Debug your grammar gremlin
In my job, as sub-editor at a community newspaper, I had to reprimand a reporter for shoddy work.
His report was submitted for subbing with several repeated paragraphs. When I pointed this out to him, he swore it was a systems error.
This was highly unlikely and even if it was, he should have made the necessary corrections to the piece before sending it on for subbing.If he had known the word, he probably would have said that a ‘gremlin’ found its way into the report. English was not his first language and so he settled for systems error as his justification.
What is a gremlin?
Dictionary.com says: a mischievous invisible being, said by airplane pilots in World War II to cause engine trouble and mechanical difficulties.
A loose wire was the gremlin that blew out the lights.
Merriam Webster definition of gremlin: a cause of error or equipment malfunction (as in aircraft) conceived of as a small mischievous gnome.
Collins: A gremlin is a tiny imaginary evil spirit th
at people say is the cause of a problem, especially in a machine, which they cannot explain properly or locate.
The microphones went dead as if the technical gremlins had struck again.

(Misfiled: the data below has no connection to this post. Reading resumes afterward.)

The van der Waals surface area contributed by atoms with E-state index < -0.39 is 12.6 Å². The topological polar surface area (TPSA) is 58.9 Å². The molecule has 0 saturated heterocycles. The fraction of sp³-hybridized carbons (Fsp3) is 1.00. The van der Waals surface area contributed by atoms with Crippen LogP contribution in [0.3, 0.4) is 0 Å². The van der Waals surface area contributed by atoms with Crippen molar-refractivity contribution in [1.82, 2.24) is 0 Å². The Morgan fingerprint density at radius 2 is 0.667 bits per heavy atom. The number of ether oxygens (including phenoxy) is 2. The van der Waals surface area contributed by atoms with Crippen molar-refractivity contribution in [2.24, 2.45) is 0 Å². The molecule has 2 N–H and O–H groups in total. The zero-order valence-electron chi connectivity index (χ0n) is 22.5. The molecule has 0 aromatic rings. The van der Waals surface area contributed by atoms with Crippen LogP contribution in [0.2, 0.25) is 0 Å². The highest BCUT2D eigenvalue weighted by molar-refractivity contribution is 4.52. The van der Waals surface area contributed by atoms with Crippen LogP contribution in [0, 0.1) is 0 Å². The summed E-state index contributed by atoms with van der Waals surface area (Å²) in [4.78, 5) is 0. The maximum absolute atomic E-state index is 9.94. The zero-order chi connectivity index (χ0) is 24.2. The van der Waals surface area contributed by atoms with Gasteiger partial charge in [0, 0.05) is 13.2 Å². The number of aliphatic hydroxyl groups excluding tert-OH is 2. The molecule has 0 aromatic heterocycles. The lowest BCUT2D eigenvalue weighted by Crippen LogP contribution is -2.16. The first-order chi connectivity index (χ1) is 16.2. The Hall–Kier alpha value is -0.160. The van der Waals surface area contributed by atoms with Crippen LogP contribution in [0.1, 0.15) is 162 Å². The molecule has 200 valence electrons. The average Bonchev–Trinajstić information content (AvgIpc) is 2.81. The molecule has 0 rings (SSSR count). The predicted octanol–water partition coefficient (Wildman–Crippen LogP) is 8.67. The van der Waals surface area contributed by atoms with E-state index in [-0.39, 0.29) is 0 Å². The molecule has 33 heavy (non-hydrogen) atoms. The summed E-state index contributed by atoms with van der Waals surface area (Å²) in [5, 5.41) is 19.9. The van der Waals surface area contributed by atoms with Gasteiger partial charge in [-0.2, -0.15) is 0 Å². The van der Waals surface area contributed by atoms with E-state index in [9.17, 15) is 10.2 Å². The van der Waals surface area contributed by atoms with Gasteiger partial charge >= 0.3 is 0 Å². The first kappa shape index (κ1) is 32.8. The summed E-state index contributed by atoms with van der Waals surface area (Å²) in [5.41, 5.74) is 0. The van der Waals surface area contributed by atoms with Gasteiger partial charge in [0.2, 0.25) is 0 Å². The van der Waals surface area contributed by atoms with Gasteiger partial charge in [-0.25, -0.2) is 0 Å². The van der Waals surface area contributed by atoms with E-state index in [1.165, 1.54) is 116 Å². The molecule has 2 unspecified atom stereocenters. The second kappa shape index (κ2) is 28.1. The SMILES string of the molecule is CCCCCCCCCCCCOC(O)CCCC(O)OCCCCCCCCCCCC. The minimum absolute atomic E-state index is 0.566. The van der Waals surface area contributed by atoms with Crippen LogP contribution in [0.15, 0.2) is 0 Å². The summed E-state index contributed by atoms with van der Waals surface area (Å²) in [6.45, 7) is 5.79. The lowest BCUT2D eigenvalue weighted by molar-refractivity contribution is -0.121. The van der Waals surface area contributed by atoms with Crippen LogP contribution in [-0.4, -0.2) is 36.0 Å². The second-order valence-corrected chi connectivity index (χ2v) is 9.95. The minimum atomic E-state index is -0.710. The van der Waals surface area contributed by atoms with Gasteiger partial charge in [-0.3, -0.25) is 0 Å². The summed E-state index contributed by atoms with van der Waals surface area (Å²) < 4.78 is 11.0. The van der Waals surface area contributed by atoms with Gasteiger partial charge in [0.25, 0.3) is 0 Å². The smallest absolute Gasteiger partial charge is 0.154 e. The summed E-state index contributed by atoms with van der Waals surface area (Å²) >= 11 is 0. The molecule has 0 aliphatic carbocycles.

Oxford: An imaginary mischievous sprite regarded as responsible for an unexplained mechanical or electronic problem or fault.
All agree, it’s something small and elf-like.
This morning I saw a tiny red bug crawling across my keyboard. Can I blame it for any errors that there might be in this blog? A grammar gremlin?
Many English language experts have written chapter and verse about it. Any search will produce a list of books that address the grammar gremlin, giving explanations for correct grammar and word usage, much as I do in this blog.
Grammar gremlins are everywhere. I see them as typos or words used absent-mindedly because they sound the same. This happens when your phonetic brain is switched on but your intellectual brain is in rest mode.
Examples of these are a writer using sole instead of soul, peak, instead of peek, plague instead of plaque (I often see this) or this one; pubic when the writer means public.
I once wrote in an angry email. “Please leave me aloan”. When I looked at it months later, I could immediately dentify the Freudian slip. At the time, I was being hounded by creditors, and did not have the money to pay. Sometimes the subconscious mind is the cause of the grammar gremlin, and no amount of blame, not even spellcheck, will get you out of that one.